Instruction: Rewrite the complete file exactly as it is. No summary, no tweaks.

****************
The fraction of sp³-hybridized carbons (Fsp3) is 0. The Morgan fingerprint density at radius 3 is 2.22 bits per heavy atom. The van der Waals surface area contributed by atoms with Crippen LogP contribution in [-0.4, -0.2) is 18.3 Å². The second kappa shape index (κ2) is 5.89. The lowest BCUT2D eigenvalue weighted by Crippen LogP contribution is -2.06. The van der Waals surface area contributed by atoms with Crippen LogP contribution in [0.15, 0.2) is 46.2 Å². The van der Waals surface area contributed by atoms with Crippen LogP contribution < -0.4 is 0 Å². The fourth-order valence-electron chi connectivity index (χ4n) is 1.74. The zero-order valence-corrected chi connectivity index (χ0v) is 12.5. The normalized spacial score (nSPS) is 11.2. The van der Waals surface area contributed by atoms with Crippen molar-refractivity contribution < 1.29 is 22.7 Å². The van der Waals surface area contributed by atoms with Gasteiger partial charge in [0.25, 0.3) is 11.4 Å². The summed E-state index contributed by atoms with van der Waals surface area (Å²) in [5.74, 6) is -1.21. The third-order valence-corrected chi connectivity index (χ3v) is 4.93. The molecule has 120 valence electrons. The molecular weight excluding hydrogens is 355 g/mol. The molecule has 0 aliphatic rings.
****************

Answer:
The fraction of sp³-hybridized carbons (Fsp3) is 0. The Morgan fingerprint density at radius 3 is 2.22 bits per heavy atom. The van der Waals surface area contributed by atoms with Crippen LogP contribution in [-0.4, -0.2) is 18.3 Å². The second kappa shape index (κ2) is 5.89. The lowest BCUT2D eigenvalue weighted by Crippen LogP contribution is -2.06. The van der Waals surface area contributed by atoms with Crippen LogP contribution in [0.15, 0.2) is 46.2 Å². The van der Waals surface area contributed by atoms with Crippen LogP contribution < -0.4 is 0 Å². The fourth-order valence-electron chi connectivity index (χ4n) is 1.74. The zero-order valence-corrected chi connectivity index (χ0v) is 12.5. The normalized spacial score (nSPS) is 11.2. The van der Waals surface area contributed by atoms with Crippen molar-refractivity contribution < 1.29 is 22.7 Å². The van der Waals surface area contributed by atoms with Gasteiger partial charge in [0.25, 0.3) is 11.4 Å². The summed E-state index contributed by atoms with van der Waals surface area (Å²) in [5.74, 6) is -1.21. The third-order valence-corrected chi connectivity index (χ3v) is 4.93. The molecule has 120 valence electrons. The molecular weight excluding hydrogens is 355 g/mol. The molecule has 0 aliphatic rings.